Terry Mclaughlin is a Los Angeles-based photographer who first picked up a camera in 2011 and hasn't looked back since. He has a wide range of styles, from journalistic street photography, to glossy editorial campaigns, to urban exploration. Increasingly he has came to favor drones, and has been building out a repertoire of landscape and aerial photography.
A frequent traveler, Mclaughlin has visited 11 countries over the past 7 years. Working with tourism boards from Denmark, Taiwan, and China, he has tried to bring to life remote locations where few tourists travel, and to put his own unique spin on popular locales. His photography has led him into collaborative projects with many of the world’s top brands, including Adidas, Puma, DJI, and Adobe.
Mclaughlin shoots with Nikon camera gear, a fleet of DJI drones, and Adobe Lightroom and Photoshop for post processing. You can find him on Instagram at @asteryx.
Where did you grow up and what got you into photography?
I grew up in the Midwest in Wichita, Kansas. From there I moved to Kansas City, then Las Vegas, before settling in Los Angeles in 2006. That is really where my photo journey started. I was working as a server in restaurants and exploring the city with my camera in my free time.
I got addicted to it, the lookouts, the industrial parts with railroad tracks and graffiti, the beach. I would go on epic bike rides and take pictures of the murals, street photography downtown.
My following was built alongside the rise of Instagram. That is where I built my audience and it was through that platform that offers for my first photography jobs started to come in. I tried to juggle working as a server and photographer for a while, but those other jobs were holding me back. I quit last year to do photography full time, and it’s been good so far. I started with just an iPhone, and now I also shoot with Nikon cameras, the D850 and the mirrorless D7.
So how did drones come into the picture?
As Instagram was getting bigger, a lot of the helicopter companies were trying to build their presence on social media. They would hire me to help them create content. So I did a lot of working leaning out the open door of a helicopter. I got really into aerial photography from that experience.
My first drone was a Phantom 4. Sure, there are certain things you can do with a helicopter you can’t with a drone. But you can buy a drone; it’s the same cost as two flights in a helicopter. And with a drone you can take your time and get the perfect composition.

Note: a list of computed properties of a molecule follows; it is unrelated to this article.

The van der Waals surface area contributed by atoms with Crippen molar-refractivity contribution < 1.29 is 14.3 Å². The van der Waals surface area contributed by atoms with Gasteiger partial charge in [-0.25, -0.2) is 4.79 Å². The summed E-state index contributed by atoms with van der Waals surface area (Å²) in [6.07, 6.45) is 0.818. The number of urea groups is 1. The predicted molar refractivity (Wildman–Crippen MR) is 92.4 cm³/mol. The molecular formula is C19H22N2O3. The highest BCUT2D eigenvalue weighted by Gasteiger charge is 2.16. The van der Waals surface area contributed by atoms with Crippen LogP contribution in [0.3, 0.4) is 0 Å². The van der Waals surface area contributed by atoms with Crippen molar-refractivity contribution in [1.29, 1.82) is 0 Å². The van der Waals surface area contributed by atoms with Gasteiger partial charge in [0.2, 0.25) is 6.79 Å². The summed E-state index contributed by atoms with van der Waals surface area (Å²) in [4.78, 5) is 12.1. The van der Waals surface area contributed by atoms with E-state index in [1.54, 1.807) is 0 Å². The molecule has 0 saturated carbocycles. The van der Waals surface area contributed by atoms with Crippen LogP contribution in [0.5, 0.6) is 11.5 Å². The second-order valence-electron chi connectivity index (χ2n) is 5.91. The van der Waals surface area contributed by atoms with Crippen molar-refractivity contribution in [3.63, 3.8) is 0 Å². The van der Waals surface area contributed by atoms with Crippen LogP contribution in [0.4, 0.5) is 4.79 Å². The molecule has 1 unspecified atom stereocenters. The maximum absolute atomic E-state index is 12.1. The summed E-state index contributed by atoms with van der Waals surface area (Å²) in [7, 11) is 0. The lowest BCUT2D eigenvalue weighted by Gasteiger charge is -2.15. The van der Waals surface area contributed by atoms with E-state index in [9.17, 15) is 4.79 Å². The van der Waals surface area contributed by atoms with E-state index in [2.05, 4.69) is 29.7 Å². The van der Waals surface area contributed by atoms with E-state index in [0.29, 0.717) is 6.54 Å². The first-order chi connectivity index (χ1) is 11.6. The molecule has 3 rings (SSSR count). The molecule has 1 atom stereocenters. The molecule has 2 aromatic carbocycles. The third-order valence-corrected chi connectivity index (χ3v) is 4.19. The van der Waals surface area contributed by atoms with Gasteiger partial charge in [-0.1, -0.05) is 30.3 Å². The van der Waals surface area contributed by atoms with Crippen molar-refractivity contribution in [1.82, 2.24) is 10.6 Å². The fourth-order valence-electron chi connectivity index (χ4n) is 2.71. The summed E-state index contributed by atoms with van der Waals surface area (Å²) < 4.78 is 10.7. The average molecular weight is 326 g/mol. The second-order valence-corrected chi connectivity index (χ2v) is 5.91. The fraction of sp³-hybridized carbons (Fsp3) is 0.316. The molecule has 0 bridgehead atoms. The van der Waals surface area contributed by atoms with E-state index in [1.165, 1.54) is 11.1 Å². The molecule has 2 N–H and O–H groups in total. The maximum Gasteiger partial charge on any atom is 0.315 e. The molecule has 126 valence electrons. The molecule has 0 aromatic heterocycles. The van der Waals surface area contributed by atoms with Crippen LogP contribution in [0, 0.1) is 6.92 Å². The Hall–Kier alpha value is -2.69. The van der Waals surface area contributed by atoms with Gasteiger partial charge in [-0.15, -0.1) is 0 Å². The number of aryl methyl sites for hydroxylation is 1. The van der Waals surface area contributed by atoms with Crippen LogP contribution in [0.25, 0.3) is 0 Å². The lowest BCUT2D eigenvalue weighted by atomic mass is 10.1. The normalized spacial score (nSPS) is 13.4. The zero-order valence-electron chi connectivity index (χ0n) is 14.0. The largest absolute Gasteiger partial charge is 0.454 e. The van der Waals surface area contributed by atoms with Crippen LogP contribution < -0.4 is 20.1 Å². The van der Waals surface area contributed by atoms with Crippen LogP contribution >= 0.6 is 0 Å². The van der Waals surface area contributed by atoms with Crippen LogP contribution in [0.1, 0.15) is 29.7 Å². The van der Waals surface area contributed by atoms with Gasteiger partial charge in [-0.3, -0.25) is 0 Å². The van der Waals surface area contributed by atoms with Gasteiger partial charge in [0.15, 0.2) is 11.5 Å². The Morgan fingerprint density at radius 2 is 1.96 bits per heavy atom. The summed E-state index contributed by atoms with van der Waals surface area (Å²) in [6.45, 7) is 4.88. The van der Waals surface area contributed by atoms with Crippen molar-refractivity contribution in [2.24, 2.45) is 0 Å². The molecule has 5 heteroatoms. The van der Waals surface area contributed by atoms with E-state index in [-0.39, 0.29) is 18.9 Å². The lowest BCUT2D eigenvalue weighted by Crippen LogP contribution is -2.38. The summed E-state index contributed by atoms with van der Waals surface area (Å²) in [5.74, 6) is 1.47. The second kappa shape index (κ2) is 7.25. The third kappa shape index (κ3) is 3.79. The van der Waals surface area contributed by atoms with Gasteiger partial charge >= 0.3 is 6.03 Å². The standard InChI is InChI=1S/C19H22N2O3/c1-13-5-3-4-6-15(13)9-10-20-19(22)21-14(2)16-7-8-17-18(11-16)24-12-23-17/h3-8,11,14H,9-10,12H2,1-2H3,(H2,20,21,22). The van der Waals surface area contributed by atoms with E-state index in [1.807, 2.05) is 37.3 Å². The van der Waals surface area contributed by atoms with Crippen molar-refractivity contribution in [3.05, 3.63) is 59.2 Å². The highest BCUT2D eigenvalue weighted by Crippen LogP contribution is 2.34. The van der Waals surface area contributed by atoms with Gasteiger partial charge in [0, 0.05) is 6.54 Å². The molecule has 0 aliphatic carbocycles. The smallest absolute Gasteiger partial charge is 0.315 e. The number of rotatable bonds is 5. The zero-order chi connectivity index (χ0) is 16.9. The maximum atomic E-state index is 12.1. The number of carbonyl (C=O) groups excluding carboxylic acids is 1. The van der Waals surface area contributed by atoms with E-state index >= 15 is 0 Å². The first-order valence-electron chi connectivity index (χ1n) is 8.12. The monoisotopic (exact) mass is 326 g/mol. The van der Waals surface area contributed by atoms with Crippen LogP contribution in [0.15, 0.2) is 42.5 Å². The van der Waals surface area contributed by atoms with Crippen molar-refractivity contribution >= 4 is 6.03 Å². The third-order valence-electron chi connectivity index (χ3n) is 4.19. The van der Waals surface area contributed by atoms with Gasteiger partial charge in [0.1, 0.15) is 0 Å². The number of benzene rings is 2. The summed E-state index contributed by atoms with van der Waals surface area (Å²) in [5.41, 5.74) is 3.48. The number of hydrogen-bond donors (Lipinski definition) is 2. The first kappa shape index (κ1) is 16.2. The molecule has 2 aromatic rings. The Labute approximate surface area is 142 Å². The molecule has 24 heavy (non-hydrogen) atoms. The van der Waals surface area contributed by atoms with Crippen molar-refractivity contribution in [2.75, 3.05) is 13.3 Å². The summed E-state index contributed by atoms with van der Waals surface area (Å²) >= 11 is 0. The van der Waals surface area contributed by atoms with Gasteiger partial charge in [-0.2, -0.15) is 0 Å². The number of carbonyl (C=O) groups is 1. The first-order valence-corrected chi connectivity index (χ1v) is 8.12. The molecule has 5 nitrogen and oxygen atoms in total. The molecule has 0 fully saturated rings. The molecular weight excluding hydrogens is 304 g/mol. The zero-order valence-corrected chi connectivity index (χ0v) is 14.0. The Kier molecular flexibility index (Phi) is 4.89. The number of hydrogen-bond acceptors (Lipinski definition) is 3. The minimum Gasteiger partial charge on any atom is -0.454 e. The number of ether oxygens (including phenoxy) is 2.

Who are some of you favorite creators these days?
There are talented people from all over the globe that I follow. I would have to say @airpixels, his work is amazing. @nk7 is killing it in China. @rkrkrk is ridiculously talented from japan. @jordhammond is very inspiring.
And what advice would you give up-and-coming creators getting into photography?
I would tell them to go shoot every day possible and to always push themselves to learn something new. Put in work and strive to develop your own style, your own voice to share your photography with the world.
Any drone-specific advice you would give to photographers that are thinking about adding one to their kit?
We are in a golden age photography right now where we have some amazing tools available. I feel like drones are instrumental in this age and should be in every creator’s kit to make them a relevant and versatile photographer/videographer. DJI gives us those tools and absolutely killed the game when it comes to forward-thinking technology.
I used to travel with a Phantom 4 Pro and a Mavic Pro but those have been replaced with the Mavic 2 Pro and I couldn’t be more happy about that. So compact and packing so much power.
You started out chronicling the streets of LA, but increasingly your work focuses on nature. Tell me a little about that.
I wouldn’t really consider myself a nature photographer but in the last year or so I have been branching out and doing a lot more hiking and exploring. I was in rural China and the Southwest deserts of the United States. I think the wildest experiences was hiking the “Stairway to Heaven” out in Hawaii.
While flying there I crashed my drone in the jungle. I spent a few hours looking for it with no luck. Then four days later I came back and tried again. I managed to locate it that time. It had been pouring rain, but I put the drone in some rice, dried it out, and amazingly it still worked.
During my recent trip to China I got the chance to capture images of two brothers, the last two of the real living cormorant fishermen. They use these trained birds to catch their meals and make their business. To control the birds, the fishermen tie a snare near the base of the bird's throat. This prevents the birds from swallowing larger fish, which are held in their throat, but the birds can swallow smaller fish. When a cormorant has caught a fish in its throat, the fisherman brings the bird back to the boat and has the bird spit the fish up.
What’s coming up for you this year?
I really feel blessed that I can do what I love and make a living from it. My goal is to travel as much as I can and capture the world through my lens, just always seeking that next perfect shot.
When I first started shooting with my iPhone I had no idea how far that journey would take me. It’s been an a wild adventure since then. Being self-taught, I am very proud how far my photography has taken me. I’m now a full-time freelancer and have been across the world learning about different cultures and experiencing the beauty that this world has to offer. Can’t wait to see where my photography takes me next.